Patching up the life-worn

Science and the Quiet Art
July 14, 1995

In recent years the citadel of scientific medicine has been assailed by critics and no less passionately defended. Precious few contributors to this battle, however, have succeeded in offering a candid and considered account of its present strengths and weaknesses. For this reason Sir David Weatherall's reflections will be especially welcome. For many years professor of clinical medicine and currently regius professor of medicine at the University of Oxford, Weatherall can speak as an authoritative insider. But in no way does that make him a doctrinaire apologist for the medical establishment, or for the prevalent style of medical intervention.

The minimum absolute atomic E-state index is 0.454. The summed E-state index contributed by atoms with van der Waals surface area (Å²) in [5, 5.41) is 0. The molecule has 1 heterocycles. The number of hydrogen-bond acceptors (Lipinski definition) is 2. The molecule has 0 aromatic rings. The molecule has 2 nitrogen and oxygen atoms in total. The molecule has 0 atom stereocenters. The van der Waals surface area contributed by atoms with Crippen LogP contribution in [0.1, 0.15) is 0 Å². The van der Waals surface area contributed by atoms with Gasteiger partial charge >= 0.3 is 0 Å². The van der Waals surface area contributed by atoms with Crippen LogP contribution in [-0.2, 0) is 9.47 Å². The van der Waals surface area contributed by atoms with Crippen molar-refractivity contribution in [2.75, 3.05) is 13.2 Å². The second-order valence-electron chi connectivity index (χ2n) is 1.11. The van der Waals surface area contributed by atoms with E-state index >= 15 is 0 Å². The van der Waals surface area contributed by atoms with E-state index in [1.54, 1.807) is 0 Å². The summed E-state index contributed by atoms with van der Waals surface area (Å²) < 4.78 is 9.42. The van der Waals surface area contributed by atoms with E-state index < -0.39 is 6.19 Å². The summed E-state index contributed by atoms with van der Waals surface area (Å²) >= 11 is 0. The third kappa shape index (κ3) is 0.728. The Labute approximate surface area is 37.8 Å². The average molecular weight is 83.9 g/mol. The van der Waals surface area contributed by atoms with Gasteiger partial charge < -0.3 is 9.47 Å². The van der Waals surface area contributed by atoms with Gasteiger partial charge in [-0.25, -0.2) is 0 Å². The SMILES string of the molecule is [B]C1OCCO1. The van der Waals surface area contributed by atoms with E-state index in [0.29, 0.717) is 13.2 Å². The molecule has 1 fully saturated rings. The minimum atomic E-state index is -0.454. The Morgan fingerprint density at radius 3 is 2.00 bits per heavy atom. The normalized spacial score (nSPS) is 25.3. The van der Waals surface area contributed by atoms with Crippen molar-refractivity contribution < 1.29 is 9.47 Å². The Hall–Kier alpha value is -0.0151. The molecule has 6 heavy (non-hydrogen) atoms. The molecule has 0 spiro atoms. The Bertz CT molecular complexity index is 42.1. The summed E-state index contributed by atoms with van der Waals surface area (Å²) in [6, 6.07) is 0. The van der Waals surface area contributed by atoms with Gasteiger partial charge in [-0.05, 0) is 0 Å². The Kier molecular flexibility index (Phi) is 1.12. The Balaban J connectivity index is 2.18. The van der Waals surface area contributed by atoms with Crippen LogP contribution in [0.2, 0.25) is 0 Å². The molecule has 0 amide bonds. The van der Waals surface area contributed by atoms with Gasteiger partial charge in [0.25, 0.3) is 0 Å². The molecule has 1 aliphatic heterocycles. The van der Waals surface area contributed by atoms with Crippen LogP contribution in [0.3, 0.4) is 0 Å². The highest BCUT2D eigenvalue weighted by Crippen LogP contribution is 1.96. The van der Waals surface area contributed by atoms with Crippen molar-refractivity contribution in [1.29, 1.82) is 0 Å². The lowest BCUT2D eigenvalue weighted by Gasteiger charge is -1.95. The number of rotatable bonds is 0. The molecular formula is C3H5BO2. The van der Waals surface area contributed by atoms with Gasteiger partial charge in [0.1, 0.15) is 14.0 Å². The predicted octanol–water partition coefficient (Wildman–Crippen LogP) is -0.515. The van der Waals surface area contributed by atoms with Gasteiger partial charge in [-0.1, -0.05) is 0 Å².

Weatherall makes no bones about the limits to medicine's achievements. Many of this century's triumphs - the antibiotics revolution, the global eradication of smallpox - have been the completion of breakthroughs achieved long before (eg Pasteurian bacteriology). The most dazzling bedside medicine and surgery of recent years - he instances by-pass surgery and other cardiological advances - have at bottom been what he bluntly calls "patch-up medicine": keeping ailing people going, without radically curing them, and at spiralling costs in money, manpower and resources.